Some British MPs are outraged by a ruling from the European Court of Human Rights that prisoners must be given the right to vote in political elections. The Court supported a prior ruling that a blanket prohibition on inmates in England and Wales voting was unlawful. British prisoners have been barred from voting for 140 years. However, the court suggested that the British government could have the right to extend voting rights only to certain prisoners, that is, by withholding enfranchisement to the worst criminals, including murderers and rapists. London now has six months to comply with the court’s ruling, or face the risk of court challenges and incurring large legal costs, including possibly paying compensation to 2,500 prisoners who have filed suit to overturn the ban. However, UK MPs, who last year overwhelmingly voted to continue the prohibition on prisoners voting, may be irked by European court dictating policy to them.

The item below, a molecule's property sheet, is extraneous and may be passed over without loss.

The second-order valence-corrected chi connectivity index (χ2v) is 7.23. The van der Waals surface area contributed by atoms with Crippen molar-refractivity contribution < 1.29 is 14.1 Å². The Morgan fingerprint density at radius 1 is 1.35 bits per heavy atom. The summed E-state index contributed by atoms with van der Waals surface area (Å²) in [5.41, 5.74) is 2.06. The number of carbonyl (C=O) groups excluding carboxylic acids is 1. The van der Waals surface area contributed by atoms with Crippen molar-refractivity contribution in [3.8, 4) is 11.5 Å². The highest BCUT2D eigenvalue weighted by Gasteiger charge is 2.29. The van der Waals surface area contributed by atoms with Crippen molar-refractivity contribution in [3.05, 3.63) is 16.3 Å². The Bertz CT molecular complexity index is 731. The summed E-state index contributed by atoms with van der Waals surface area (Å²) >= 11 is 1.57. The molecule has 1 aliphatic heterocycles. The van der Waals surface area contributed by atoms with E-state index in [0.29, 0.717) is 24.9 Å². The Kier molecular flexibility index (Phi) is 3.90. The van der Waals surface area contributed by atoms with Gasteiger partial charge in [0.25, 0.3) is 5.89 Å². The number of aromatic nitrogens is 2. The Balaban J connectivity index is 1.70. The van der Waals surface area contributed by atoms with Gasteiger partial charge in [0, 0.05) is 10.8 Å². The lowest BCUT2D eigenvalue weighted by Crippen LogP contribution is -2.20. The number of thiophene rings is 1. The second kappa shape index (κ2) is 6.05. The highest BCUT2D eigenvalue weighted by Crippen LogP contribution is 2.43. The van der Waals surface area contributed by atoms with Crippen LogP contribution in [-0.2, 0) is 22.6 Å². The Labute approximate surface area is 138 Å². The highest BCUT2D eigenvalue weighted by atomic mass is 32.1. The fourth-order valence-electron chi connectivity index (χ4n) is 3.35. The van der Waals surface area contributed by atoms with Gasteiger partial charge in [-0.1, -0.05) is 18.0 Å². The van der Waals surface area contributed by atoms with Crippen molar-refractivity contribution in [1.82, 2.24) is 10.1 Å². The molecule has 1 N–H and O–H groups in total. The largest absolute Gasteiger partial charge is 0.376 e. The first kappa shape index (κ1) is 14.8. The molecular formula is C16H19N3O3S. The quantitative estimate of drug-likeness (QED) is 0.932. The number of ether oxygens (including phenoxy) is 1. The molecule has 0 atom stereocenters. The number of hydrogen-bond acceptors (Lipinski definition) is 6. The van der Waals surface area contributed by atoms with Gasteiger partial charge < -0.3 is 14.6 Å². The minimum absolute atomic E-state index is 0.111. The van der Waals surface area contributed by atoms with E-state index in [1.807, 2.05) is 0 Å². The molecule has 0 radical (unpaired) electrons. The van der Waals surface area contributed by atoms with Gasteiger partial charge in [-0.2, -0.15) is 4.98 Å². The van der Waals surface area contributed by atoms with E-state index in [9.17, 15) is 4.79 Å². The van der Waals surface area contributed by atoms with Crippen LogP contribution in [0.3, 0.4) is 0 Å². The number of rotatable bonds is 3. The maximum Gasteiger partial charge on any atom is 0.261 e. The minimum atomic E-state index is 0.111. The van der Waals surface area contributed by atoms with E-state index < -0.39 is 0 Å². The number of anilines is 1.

Prime Minister David Cameron has said in the past that the thought of inmates voting made him “physically ill… They should lose some rights, including the right to vote.” The case stretches back eight years to when John Hirst, a convicted killer, filed suit to protest his inability to vote. David Davis, a Conservative MP for Haltemprice and Howden, condemned the Court‘s ruling as an infringement on the rights of Britain’s parliament’s “to decide on matters which are fundamental to the British way of life and which are not appropriate to judicial intervention.” Davis added: “This will inevitably lead to a clash between the express wishes of the UK Parliament and the assertions of the European Court and will not help the court achieve its important functions in stopping breaches of fundamental rights throughout Europe.”